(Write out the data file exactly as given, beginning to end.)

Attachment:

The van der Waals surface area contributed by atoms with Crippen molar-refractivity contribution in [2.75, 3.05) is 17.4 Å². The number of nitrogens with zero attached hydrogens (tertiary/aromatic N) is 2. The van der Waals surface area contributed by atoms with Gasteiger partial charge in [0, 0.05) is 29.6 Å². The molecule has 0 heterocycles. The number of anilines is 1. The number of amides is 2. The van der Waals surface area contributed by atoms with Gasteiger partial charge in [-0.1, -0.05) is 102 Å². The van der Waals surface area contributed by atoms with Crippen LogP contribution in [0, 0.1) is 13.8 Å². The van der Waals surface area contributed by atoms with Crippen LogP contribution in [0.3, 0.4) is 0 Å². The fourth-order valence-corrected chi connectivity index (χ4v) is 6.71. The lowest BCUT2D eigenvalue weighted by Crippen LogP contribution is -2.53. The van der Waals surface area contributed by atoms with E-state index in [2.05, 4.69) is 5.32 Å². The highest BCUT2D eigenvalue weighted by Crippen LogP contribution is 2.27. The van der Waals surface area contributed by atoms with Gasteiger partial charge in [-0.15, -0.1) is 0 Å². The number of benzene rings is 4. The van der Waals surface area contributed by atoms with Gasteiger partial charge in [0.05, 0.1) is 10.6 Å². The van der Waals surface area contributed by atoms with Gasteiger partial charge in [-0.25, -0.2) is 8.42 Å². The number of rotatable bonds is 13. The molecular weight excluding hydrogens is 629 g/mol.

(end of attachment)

The van der Waals surface area contributed by atoms with Crippen molar-refractivity contribution in [2.75, 3.05) is 17.4 Å². The number of nitrogens with zero attached hydrogens (tertiary/aromatic N) is 2. The van der Waals surface area contributed by atoms with Gasteiger partial charge in [0, 0.05) is 29.6 Å². The molecule has 0 heterocycles. The number of anilines is 1. The number of amides is 2. The van der Waals surface area contributed by atoms with Gasteiger partial charge in [-0.1, -0.05) is 102 Å². The van der Waals surface area contributed by atoms with Crippen LogP contribution in [0, 0.1) is 13.8 Å². The van der Waals surface area contributed by atoms with Crippen LogP contribution in [0.3, 0.4) is 0 Å². The fourth-order valence-corrected chi connectivity index (χ4v) is 6.71. The lowest BCUT2D eigenvalue weighted by Crippen LogP contribution is -2.53. The van der Waals surface area contributed by atoms with E-state index in [2.05, 4.69) is 5.32 Å². The highest BCUT2D eigenvalue weighted by Crippen LogP contribution is 2.27. The van der Waals surface area contributed by atoms with Gasteiger partial charge in [-0.15, -0.1) is 0 Å². The number of benzene rings is 4. The van der Waals surface area contributed by atoms with Gasteiger partial charge in [0.05, 0.1) is 10.6 Å². The van der Waals surface area contributed by atoms with Gasteiger partial charge in [-0.25, -0.2) is 8.42 Å². The number of rotatable bonds is 13. The molecular weight excluding hydrogens is 629 g/mol.